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JCI Insight. 2018 Oct 18;3(20). pii: 123687. doi: 10.1172/jci.insight.123687.

Injury promotes sarcoma development in a genetically and temporally restricted manner.

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Department of Pediatrics, Division of Hematology-Oncology.
Department of Radiation Oncology.
Department of Medicine, Division of Hematologic Malignancies and Cellular Therapy, and.
Department of Pharmacology and Cancer Biology, Duke University Medical Center, Durham, North Carolina, USA.


Cancer results from the accumulation of genetic mutations in a susceptible cell of origin. We and others have also shown that injury promotes sarcoma development, but how injury cooperates with genetic mutations at the earliest stages of tumor formation is not known. Here, we utilized dual recombinase technology to dissect the complex interplay of the timing of KrasG12D activation, p53 deletion, and muscle injury in sarcomagenesis using a primary mouse model of soft tissue sarcoma. When mutations in oncogenic Kras and p53 are separated by 3 weeks, few sarcomas develop without injury. However, the transformation potential of these tumor-initiating cells can be unmasked by muscle injury. In the absence of Kras mutations, injury of the muscle with global deletion of p53 results in sarcomas with amplification of chromosomal regions encompassing the Met or Yap1 gene. These findings demonstrate a complex interplay between the timing of genetic mutations and perturbations in the tumor microenvironment, which provides insight into the earliest stages of sarcoma development.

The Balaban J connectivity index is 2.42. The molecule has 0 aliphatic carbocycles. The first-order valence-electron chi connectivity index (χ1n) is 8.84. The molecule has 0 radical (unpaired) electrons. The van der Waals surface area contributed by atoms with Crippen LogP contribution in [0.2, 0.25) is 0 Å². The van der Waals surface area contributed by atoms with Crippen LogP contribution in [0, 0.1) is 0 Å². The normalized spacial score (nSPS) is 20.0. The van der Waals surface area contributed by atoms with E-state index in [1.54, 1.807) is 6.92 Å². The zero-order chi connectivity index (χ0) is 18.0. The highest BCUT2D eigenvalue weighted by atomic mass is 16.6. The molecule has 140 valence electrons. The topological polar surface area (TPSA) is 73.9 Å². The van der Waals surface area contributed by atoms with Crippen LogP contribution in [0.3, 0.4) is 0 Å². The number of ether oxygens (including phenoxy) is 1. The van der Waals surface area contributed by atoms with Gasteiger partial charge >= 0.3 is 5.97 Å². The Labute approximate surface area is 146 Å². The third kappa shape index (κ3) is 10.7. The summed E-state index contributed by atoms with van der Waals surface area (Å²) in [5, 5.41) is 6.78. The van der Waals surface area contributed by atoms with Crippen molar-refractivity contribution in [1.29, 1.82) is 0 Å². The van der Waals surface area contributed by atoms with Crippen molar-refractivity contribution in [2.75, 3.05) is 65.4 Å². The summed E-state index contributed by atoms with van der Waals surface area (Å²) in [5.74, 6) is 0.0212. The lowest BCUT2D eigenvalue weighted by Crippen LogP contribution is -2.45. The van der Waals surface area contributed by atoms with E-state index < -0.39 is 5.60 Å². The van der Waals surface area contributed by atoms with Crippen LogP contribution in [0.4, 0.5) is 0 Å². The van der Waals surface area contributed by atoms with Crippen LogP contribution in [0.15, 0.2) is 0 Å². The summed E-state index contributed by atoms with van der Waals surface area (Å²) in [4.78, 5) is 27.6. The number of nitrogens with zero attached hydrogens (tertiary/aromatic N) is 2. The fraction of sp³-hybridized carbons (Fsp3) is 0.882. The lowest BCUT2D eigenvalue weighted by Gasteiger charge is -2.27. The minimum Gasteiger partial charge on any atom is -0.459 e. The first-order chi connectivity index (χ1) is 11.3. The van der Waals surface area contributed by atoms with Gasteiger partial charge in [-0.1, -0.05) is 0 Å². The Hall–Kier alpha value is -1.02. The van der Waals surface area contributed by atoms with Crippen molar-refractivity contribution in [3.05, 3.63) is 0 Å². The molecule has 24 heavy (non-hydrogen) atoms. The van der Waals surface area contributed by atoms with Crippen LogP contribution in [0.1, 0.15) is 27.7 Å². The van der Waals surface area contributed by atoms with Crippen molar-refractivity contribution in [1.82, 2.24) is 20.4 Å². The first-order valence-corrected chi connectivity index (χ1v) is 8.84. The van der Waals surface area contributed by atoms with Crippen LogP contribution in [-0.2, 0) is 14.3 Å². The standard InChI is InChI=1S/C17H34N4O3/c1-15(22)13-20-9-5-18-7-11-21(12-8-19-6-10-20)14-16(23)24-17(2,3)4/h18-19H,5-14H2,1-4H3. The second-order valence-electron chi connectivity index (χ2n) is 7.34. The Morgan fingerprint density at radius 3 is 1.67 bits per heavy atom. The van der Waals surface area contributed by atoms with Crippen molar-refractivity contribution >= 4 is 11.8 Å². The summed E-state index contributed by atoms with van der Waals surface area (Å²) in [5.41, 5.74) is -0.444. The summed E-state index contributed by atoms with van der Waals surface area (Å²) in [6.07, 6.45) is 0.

Cancer; Mouse models; Oncology

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